Iran’s supreme leader, Ayatollah Ali Khamenei, ruled out talks with Washington on Tuesday.

“There will be no talks with the U.S. at any level,” Khamenei was quoted as saying by Iranian state TV.

The latest breakdown steers the two countries away from attempting to quell tensions, which were renewed by economic sanctions and Trump’s withdrawal from the 2015 Iran nuclear deal.

While the talks may be on hold for now, Khamenei said that if the U.S. returns to the deal, Iran would reconsider negotiations.

“Otherwise, no talks will happen … with the Americans,” he said. “Neither in New York nor anywhere.”

— With files from the Associated Press and Reuters

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HBO Max will be the only place to stream ‘Big Bang Theory’ – Engadget

September 17th, 2019

Financial details of the deal haven’t been disclosed, but we do know that the Friends deal cost HBO Max $425 million. Meanwhile, NBC supposedly paid $500 million (or 50,000 Schrute Bucks) for the rights to stream The Office on their Peacock service. It wouldn’t be surprising if the streaming rights to The Big Bang Theory cost even more.

The Big Bang Theory was recently ended its 12-year run, but its decade-plus of primetime domination had a major impact on pop culture. BBT merchandise was everywhere, viewers got a dose of science under the guise of comedy and the show even spawned a spin-off in Young Sheldon. TBS runs episodes of the show most days of the week, and will retain syndication rights through 2028.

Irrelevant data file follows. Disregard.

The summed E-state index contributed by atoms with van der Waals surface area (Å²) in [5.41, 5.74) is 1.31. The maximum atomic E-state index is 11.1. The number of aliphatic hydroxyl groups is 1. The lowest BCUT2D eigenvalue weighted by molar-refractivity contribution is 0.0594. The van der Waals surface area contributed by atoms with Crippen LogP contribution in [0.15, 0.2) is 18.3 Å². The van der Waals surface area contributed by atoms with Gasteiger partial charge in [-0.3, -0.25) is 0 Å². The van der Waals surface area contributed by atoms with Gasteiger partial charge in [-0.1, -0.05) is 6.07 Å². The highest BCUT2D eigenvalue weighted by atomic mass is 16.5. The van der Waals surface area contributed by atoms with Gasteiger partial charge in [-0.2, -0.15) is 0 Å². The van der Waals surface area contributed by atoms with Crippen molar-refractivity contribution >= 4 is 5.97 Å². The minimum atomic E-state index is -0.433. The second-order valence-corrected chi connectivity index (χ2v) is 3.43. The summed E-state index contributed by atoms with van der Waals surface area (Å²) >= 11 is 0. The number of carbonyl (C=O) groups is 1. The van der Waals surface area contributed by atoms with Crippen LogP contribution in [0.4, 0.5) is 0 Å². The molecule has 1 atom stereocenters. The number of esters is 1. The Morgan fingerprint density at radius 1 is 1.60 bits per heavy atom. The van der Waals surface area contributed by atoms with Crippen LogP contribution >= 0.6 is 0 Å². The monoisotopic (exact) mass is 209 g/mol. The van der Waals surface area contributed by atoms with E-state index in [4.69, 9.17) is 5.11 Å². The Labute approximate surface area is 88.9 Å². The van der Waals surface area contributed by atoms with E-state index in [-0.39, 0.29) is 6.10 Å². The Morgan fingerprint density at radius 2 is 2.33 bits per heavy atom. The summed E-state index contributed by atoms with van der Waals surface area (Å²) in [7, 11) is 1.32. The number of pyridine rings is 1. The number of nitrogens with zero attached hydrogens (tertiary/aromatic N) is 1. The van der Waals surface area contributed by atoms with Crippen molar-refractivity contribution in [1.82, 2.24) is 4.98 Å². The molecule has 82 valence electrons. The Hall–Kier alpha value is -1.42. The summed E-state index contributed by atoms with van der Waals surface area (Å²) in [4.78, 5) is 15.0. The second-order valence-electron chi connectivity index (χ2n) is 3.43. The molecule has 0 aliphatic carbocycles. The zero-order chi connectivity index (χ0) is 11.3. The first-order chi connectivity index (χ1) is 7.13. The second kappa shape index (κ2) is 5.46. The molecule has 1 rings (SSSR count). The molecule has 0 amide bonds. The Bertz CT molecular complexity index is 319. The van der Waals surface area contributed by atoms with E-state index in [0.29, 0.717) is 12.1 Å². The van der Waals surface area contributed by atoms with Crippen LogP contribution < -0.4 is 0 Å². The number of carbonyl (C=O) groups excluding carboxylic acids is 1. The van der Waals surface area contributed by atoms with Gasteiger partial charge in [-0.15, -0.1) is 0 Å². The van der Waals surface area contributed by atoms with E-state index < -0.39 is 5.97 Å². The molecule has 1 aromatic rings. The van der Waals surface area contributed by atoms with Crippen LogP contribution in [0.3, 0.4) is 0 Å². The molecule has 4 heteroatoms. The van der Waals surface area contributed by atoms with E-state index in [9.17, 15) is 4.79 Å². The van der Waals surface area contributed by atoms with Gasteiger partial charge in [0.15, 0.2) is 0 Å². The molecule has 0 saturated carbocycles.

These deals make it clear that HBO Max is serious about offering content outside of the HBO and WarnerMedia ecosystems. It seems odd that The Big Bang Theory isn’t finding a home with the CBS All Access platform, as CBS owns the original broadcast rights to the show. Streaming providers will likely be entering more and more bidding wars for exclusive rights to classic and popular TV series, and we may see more shows switching hands between the big media corporations like ABC, NBC, CBS, and Fox.

Exclusivity is what sells streaming subscriptions, but it can also be a detriment to consumers. Streaming succeeded because of the high prices and lack of flexibility offered by cable providers. A segmented streaming world sounds like cable all over again. Before long, our $100 cable bill may simply be replaced by ten $10 streaming plans.


Deadly mosquito-borne EEE virus outbreak in Massachusetts may be caused by this, epidemiologist says – Fox News

September 17th, 2019

Summer may be giving way to autumn, but the slowly cooling weather has yet to result in a decline in cases of mosquito-borne illnesses — namely the rare Eastern Equine Encephalitis (EEE) virus. This summer, cases of the potentially deadly virus have been reported in states across the country, such as Rhode Island, Michigan, and, most recently, Connecticut.

But a number of human EEE cases have also been reported in Massachusetts, which has been hit particularly hard with the virus this year. Health officials there recently confirmed yet another resident has been infected with EEE, marking the state’s eighth human case this year.